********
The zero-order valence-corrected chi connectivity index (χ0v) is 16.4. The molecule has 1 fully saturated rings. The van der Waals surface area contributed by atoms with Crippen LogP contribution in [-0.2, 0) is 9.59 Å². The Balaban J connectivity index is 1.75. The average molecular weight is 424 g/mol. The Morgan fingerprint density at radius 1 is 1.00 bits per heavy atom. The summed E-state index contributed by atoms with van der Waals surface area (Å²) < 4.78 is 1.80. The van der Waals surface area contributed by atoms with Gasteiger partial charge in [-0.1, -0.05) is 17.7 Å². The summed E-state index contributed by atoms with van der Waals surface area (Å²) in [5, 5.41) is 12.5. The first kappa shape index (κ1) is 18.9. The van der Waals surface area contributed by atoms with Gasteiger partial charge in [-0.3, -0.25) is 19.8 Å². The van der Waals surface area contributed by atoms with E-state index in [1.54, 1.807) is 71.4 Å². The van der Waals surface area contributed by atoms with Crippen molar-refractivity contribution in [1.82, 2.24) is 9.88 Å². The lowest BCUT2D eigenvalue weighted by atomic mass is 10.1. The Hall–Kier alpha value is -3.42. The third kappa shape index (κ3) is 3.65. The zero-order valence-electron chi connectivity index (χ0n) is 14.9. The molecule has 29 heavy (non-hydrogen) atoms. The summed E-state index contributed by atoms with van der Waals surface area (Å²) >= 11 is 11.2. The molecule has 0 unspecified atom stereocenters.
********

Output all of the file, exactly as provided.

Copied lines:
The zero-order valence-corrected chi connectivity index (χ0v) is 16.4. The molecule has 1 fully saturated rings. The van der Waals surface area contributed by atoms with Crippen LogP contribution in [-0.2, 0) is 9.59 Å². The Balaban J connectivity index is 1.75. The average molecular weight is 424 g/mol. The Morgan fingerprint density at radius 1 is 1.00 bits per heavy atom. The summed E-state index contributed by atoms with van der Waals surface area (Å²) < 4.78 is 1.80. The van der Waals surface area contributed by atoms with Gasteiger partial charge in [-0.1, -0.05) is 17.7 Å². The summed E-state index contributed by atoms with van der Waals surface area (Å²) in [5, 5.41) is 12.5. The first kappa shape index (κ1) is 18.9. The van der Waals surface area contributed by atoms with Gasteiger partial charge in [-0.3, -0.25) is 19.8 Å². The van der Waals surface area contributed by atoms with E-state index in [1.54, 1.807) is 71.4 Å². The van der Waals surface area contributed by atoms with Crippen molar-refractivity contribution in [1.82, 2.24) is 9.88 Å². The lowest BCUT2D eigenvalue weighted by atomic mass is 10.1. The Hall–Kier alpha value is -3.42. The third kappa shape index (κ3) is 3.65. The zero-order valence-electron chi connectivity index (χ0n) is 14.9. The molecule has 29 heavy (non-hydrogen) atoms. The summed E-state index contributed by atoms with van der Waals surface area (Å²) >= 11 is 11.2. The molecule has 0 unspecified atom stereocenters.